However, I do feel it could quite easily get on your nerves after a few plays. most deferently, we those that seek utter oblivion.
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on 20 October 2012
This album could make any 90's Rock fans run away in fear. 80's music had a distinct feel and this pastiche captures it very well. It's not just the retro sounds that oozes the kid inside you but the ample amounts of melodies and hooks should keep you bopping about as if you are about to watch your favorite Saturday morning cartoon.

Highly recommend it.
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on 15 July 2013
the album was as good as i'd hoped, having listened to the main songs on you tube the rest of the album did not dissapoint
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on 15 August 2011
Psychic Chasms has one of those covers that invites you to pick up the record, and when I saw it on sale I duly obliged. Annoyingly obscure and carrying tags such as "blogger's delight" and "what the cool kids are listening to over on the other side of the atlantic" Psychic Chasms certainly lacks charm.

To sum Psychic Chasms up without turning this review into a over-verbose rant, it's basically one of those "made in the bedroom" records that only sounds moderately impressive when you consider the "lo-fi" approach it had in it's production. Yes it is refreshing to hear music that hasn't been commercialized to the point of being a sheer, shameful marketing exercise (check Pitbull's music videos out for example), but it does not mean that substandard tosh like Psychic Chasms has a right to exist or, perhaps more annoyingly, an automatic right to be cool.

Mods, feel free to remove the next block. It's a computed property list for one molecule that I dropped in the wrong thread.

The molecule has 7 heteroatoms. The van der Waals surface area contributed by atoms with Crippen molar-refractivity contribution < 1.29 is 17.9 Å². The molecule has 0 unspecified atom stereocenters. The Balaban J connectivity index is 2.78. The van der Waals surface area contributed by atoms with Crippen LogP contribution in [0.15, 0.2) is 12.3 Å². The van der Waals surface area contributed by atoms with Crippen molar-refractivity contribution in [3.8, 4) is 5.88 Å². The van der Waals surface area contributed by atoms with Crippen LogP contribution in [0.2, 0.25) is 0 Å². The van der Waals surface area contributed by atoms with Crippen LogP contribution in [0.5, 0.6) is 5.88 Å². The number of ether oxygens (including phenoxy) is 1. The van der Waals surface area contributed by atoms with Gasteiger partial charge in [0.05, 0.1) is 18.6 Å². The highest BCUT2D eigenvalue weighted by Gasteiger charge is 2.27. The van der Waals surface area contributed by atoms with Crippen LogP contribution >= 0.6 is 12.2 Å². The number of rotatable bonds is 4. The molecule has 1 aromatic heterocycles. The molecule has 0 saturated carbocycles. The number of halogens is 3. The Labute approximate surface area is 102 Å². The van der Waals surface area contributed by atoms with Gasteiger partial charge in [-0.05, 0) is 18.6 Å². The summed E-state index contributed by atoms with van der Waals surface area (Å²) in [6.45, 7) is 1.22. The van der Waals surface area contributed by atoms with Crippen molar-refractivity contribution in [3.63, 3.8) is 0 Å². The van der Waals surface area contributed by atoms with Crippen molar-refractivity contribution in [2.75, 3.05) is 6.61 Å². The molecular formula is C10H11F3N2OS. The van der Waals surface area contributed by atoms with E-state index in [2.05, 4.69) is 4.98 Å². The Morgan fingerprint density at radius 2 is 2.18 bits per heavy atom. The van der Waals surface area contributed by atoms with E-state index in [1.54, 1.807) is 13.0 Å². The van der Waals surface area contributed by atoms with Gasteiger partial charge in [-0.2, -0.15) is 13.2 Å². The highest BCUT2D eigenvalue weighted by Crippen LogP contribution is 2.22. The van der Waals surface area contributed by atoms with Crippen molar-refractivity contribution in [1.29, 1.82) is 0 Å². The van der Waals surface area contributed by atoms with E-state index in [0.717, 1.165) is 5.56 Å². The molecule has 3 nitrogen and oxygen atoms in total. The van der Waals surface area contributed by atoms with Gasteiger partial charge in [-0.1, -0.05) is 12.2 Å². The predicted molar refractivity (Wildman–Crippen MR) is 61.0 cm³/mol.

I'll give Neon Indian another go soon though. I do love the cover art (the bright digipak may warrant a purchase alone) and a few of the tracks are rather enjoyable. Deadbeat Summer, which I'm led to believe is a single is Psychic Chasms' standout. The remixed tracks really aren't worth anyone's time. The original album's shoddy production needs fixing before a track is reworked by (annoyingly) obscure DJ's.

I'm afraid though that on the grounds of my first listen, this is more of a Topman manequin masquerading with some musical toys than a worthy attempt at cracking the UK market by Neon Indian. 2*, but an extra * for the superb artwork and environmentally friendly recycled packaging.
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on 12 October 2010
...just rehashing some 80's synth noises, adding them to some twee little pop songs, then compressing them to the quality of a poor compact cassette is neither big nor clever. If you want decent electronica stick to the likes of Fourtet, or Caribou. If you want to delve into electronica's past then might I point you in the direction of Cabaret Voltair, Kraftwerk, or even Can.

Complete and utter rubbish!!!

Doh!...err does anyone want to buy a really good second hand classic modern day electronica album?

Hoist with my own petard...
0Comment|Was this review helpful to you?YesNoReport abuse
on 12 October 2010
...just rehashing some 80's synth noises, adding them to some twee little pop songs, then compressing them to the quality of a poor compact cassette is neither big nor clever. If you want decent electronica stick to the likes of Fourtet, or Caribou. If you want to delve into electronica's past then might I point you in the direction of Cabaret Voltair, Kraftwerk, or even Can.

Complete and utter rubbish!!!

Doh!...err does anyone want to buy a really good second hand classic modern day electronica album?

Hoist with my own petard...
0Comment|One person found this helpful. Was this review helpful to you?YesNoReport abuse